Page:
Leeds United books to bury your head in during lockdown
24 May 2020 09:04 am, by YorkshireSquare
The prospect of any live football is still a few weeks a way at least, Boris has closed the pubs and you’re not allowed to go near your mates. So what is there to do whilst sat at home to pass the time? This season marked 100 years of Leeds United, a centenary of our magnificent football club with its ups and downs, highs and lows. And to celebrate many fans have put pen to paper to document our clubs history and tell some of its greatest stories. Whether it’s the tale of the rising of Leeds United from the ashes of Leeds City, our financial mismanagement over the past 15 years, histories and autobiographies of the club or the inside stories from some of our greatest games there is a book for you. These are some of our favourites released this season to help pass your time in lockfown.
Ups & Downs By James Willoughby
Ups And Downs: The Inside Stories From Leeds United's Biggest Matchesp goes behind the scenes at one of England's most famous football clubs, where nothing is ever normal.
Featuring more than 70 exclusive interviews with former Leeds United players and coaches, the likes of Norman Hunter, Eddie Gray, Johnny Giles, Allan Clarke, John Sheridan, Howard Wilkinson, Gary McAllister, Lucas Radebe, Mark Viduka, Olivier Dacourt, Dominic Matteo, Simon Grayson and Jermaine Beckford talk readers through the matches supporters will never forget with a host of rarely told stories.
It was Guy Fawkes Night [and] my wife was by herself at home with the dog … the dog kept barking all night and she was scared … she rings me up at three o’clock … and I go, ‘She will be alright’. At five o’clock in the morning, again, she rings me up and she goes, ‘Tara is barking, I’m scared’. And I go, ‘You know what? If I have a shocker tomorrow!’
- Mark Viduka
Jam-packed with insight, anecdotes and first-hand accounts on everything from changing room drama and tales of celebration to transfer sagas and disciplinary procedures, Ups And Downs is a revealing nostalgia trip through Leeds United's proud, rich history.
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100 Years of Leeds United by Daniel Chapman
100 Years of Leeds United tells the story of a one-club city and its unique relationship with its football team. Author Daniel Chapman, more commonly known as Moscow White to many Leeds United fans, delves deep into the archives to discover the lesser-known episodes, providing fresh context to the folkloric tales that have shaped the club we know today, painting the definitive picture of the West Yorkshire giants.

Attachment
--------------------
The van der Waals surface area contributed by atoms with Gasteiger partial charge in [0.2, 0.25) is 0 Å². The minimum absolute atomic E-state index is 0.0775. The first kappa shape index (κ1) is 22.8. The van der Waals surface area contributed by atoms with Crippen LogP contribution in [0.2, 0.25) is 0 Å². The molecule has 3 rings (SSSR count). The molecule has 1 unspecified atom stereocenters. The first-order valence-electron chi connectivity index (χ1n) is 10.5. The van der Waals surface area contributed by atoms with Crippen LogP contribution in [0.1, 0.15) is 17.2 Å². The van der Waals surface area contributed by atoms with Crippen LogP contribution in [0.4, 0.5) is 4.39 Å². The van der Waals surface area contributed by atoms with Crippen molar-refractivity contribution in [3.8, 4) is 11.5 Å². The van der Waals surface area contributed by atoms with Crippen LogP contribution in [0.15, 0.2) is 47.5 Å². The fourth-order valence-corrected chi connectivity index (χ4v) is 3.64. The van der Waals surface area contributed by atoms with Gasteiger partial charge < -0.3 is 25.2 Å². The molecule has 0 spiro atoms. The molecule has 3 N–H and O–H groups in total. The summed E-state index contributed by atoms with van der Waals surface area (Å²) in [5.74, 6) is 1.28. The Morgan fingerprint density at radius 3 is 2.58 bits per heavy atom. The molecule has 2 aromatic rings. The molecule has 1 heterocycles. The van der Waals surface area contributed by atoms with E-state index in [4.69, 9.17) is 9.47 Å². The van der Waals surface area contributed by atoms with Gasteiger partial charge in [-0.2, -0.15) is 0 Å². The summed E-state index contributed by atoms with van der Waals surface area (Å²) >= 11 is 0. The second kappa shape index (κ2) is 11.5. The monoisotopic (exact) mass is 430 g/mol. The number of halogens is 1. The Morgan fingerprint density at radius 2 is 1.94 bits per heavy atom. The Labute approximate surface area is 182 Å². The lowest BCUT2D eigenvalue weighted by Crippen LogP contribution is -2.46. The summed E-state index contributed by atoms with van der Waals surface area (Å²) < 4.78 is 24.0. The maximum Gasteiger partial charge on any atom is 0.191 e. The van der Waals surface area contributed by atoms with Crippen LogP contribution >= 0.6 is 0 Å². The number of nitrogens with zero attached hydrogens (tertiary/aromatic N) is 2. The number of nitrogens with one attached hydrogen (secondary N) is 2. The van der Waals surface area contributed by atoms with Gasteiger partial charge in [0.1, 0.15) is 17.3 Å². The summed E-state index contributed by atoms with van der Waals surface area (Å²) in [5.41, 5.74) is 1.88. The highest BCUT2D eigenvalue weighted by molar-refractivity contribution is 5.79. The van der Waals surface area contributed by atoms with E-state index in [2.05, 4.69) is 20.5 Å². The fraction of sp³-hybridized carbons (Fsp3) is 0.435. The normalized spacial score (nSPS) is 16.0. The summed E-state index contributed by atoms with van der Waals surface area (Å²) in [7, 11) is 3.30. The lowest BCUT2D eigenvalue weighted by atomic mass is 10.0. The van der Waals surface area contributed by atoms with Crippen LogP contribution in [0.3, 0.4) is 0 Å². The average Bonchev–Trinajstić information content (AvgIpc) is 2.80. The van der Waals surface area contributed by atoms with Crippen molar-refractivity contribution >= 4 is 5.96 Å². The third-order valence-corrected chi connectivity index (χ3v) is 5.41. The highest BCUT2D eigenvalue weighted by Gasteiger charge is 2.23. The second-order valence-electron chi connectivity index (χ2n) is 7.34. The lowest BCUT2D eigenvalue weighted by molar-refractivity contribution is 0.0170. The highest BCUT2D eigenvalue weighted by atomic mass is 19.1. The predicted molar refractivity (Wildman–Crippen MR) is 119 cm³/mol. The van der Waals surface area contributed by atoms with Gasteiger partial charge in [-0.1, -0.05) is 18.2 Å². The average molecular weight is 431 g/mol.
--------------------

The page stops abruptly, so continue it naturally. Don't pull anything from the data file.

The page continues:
For those of you familiar with Moscow White’s writing in the Square Ball fanzine and Yorkshire Evening Post or his regular appearances on the Square Ball podcast you will know how witty and erudite he is and how much his passion for Leeds United shines through. From the roots of football in the West Riding of Yorkshire 100 Years of Leeds United tells the story tells the story of how Leeds City were founded amongst ‘stubborn indifference’ to the game and how Leeds United emerged from their ashes.
From the early struggles to the glory years under that ‘one man in a thousand’ Don Revie, to the European dreams of the millennium and the exile in the wilderness between and since relive the story of our great football club in its centenary year. Histories of Leeds United have been written before but none so well researched and none have been so thoughtful about those little moments that really hit you as a fan as 100 Years of Leeds United.
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Leeds, Money and Misery Me by Dave Tomlinson
Leeds, Money and Misery Me: Twenty Years of Hurt, 23 Mistakes and the Tale of TOMA, tells the tale of the last two decades, the hopes and dreams of one of the most committed sets of fans in Europe, the men who let them down and abused their trust, the financial albatross that dogged the club, the controversies, legal disputes, faux white knights and false dawns.
For the die-hard followers of Leeds United, the last 20 years have brought far too few reasons to be cheerful. There was the legendary Champions’ League campaign; 2010, when the club enjoyed the Twin Peaks of promotion from League One and putting one over the despised ‘other’ United at the Theatre of Dreams; a seemingly endless conveyor belt of precocious young talent streaming out of Thorp Arch; and the Genius that is Bielsa; but that was about all there was to celebrate.